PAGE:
Support for recovery in a structured sober living home can decrease the odds of relapse and assist in maintaining a stable recovery. Sober living houses provide an extra helping hand needed by many. It frees the addict/alcoholic from the grip of drugs or alcohol, while providing a living environment that enables the addict to put the principles of a sober life into action.
How to Live Sober?
There are people who go through alcohol and drug treatment and stop using substances. However, they do not choose to integrate the concept of self-reflection and continued personal and spiritual growth. Oftentimes, this pattern of behavior can lead people to replace one addiction for another, such as replacing drinking with gambling, or drugging with work-a-holism.
This behavior can lead to a relapse or a life filled with pain caused by a new addiction. A sober recovery is one in which an addict or alcoholic seeks to live without self-destructive behaviors. Sober living, by its name implies that problems are addressed and handled immediately without the drama, extreme emotions, or self-destructive behaviors that accompanied drug and/or alcohol use.
The following are some components of a sober recovery:
• Being honest
• Sharing emotions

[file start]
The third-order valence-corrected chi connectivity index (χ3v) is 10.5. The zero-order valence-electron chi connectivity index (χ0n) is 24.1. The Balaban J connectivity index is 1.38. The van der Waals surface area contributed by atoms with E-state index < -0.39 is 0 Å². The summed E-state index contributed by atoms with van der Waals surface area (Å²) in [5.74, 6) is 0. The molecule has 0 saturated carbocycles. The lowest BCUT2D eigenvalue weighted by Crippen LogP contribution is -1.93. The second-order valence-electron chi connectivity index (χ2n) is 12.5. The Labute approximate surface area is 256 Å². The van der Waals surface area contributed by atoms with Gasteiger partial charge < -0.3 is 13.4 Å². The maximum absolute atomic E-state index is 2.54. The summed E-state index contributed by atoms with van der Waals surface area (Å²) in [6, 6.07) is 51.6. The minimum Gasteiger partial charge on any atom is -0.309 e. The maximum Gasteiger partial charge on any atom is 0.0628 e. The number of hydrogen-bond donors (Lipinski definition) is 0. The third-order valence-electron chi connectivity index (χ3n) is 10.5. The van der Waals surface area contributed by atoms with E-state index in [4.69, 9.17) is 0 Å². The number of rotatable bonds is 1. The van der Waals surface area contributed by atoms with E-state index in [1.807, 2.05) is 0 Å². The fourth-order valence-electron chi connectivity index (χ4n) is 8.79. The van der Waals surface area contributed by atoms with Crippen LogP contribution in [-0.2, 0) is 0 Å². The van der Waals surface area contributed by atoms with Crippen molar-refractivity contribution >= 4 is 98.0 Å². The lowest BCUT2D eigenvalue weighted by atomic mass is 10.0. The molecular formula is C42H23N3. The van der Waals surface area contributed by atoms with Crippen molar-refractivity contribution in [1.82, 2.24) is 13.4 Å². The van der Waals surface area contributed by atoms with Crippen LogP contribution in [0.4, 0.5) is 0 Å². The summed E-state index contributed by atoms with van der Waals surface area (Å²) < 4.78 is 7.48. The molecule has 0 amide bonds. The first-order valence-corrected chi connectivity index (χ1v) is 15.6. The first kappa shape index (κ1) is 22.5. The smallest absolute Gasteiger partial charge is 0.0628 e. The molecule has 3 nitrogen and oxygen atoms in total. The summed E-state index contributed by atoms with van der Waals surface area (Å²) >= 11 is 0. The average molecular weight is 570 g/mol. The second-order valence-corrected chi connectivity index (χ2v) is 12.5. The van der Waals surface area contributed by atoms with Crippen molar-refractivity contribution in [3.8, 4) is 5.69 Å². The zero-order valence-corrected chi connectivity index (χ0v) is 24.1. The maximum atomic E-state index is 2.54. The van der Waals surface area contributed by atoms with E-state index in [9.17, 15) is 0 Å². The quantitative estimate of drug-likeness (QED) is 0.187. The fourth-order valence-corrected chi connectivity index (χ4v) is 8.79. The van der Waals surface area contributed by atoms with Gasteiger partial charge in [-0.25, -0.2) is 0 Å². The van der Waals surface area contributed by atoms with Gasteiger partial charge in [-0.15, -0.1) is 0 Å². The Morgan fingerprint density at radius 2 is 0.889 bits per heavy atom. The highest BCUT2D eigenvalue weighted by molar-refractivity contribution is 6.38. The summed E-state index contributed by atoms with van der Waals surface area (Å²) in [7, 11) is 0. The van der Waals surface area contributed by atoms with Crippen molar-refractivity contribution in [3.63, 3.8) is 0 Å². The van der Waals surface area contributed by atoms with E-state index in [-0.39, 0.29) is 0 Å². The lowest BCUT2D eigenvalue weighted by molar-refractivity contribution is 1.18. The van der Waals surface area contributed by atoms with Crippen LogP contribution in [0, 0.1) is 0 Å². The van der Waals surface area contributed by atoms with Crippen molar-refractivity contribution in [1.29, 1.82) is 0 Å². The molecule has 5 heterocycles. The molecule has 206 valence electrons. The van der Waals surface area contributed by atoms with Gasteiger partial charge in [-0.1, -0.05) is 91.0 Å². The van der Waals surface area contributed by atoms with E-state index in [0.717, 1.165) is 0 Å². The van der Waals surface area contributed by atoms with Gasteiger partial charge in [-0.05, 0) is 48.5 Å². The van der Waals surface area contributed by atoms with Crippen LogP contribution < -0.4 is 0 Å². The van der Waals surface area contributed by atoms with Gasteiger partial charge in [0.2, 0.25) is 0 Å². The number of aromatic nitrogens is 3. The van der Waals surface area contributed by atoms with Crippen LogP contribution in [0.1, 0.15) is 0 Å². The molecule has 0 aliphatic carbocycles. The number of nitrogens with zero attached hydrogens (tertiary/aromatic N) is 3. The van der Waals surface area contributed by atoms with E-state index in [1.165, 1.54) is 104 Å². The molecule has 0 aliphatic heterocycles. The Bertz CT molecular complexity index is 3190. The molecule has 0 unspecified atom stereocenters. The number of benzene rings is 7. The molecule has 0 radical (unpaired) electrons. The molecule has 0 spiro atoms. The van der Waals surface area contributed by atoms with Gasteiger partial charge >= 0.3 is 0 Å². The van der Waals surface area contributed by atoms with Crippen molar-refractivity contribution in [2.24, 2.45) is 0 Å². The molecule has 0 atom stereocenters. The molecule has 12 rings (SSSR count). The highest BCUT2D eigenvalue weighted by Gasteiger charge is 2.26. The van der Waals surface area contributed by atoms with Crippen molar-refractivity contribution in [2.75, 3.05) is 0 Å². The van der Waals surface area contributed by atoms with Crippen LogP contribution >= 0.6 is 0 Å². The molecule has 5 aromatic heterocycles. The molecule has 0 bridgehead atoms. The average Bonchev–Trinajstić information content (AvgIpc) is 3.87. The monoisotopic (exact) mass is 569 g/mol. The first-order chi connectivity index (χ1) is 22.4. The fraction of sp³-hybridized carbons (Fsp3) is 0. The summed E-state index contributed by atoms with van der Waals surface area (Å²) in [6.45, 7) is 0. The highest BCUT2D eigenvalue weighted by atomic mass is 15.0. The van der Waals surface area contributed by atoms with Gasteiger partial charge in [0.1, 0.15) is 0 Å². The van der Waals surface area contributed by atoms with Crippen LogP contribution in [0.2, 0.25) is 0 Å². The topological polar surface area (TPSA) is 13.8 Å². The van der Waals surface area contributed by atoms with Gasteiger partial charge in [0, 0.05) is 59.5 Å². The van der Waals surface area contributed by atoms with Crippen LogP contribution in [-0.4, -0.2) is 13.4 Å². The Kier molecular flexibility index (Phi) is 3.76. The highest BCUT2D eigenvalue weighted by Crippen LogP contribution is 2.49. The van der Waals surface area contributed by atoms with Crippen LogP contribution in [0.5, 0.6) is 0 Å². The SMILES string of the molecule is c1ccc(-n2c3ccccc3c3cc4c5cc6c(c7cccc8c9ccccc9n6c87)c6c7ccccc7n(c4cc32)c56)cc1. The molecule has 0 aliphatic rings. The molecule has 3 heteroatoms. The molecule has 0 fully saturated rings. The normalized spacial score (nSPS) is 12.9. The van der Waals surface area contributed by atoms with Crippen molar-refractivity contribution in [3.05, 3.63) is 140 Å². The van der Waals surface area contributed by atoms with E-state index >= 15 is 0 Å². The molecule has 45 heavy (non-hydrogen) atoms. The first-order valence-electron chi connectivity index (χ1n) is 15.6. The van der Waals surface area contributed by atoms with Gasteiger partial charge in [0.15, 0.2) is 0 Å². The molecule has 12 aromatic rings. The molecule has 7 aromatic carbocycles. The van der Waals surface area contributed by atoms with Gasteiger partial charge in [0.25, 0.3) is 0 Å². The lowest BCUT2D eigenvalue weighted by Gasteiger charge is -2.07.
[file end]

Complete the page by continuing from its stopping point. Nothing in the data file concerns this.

• Using a support system to address problems
• Avoiding isolation/maintaining healthy relationships
• Attending therapy (when needed)
• Engaging in self-affirming behaviors
• Healthy exercise/nutrition routines
• Attending 12 Step meetings
• Attending to spiritual needs
• Stress relieving therapies
• Establishing balance in recovery
What is the Role of a Sober Recovery House?
Sober Recovery Houses provide the recovering addict or alcoholic with healthy coping skills to face the challenges of daily living without the pressure of dealing with friends and family, (some of whom may or may not be supportive of the process). Riverhouse requires residents to participate in programs and activities including but not limited to in-house meetings, support groups, and household chores. Residents must agree to abide by a specific set of rules in writing before they can be considered for residency. Rules are unique to Riverhouse and include abstaining from drug/alcohol use and gambling, not engaging in violent behavior as well as attending active self-help or group meetings. Residents are given the opportunities and the resources needed to pursue employment, take care of issues with social services or legal problems and search for future housing.
Living Sober After Rehab:
Once drugs and alcohol are removed from the process of living, a person may be faced with the damage caused by drugs and alcohol. Putting down the drink or drug does not remove the financial problems or the legal problems created during active addiction. There are problems, challenges, losses, and successes that will confront all recovering addicts and alcoholics. Applying the tools and strategies learned in substance abuse treatment to their daily life will give the addict the confidence to continue to maintain sobriety. Sober living is far more rewarding then a recovery filled with relapses, new addictions and disappointment caused by unaddressed issues.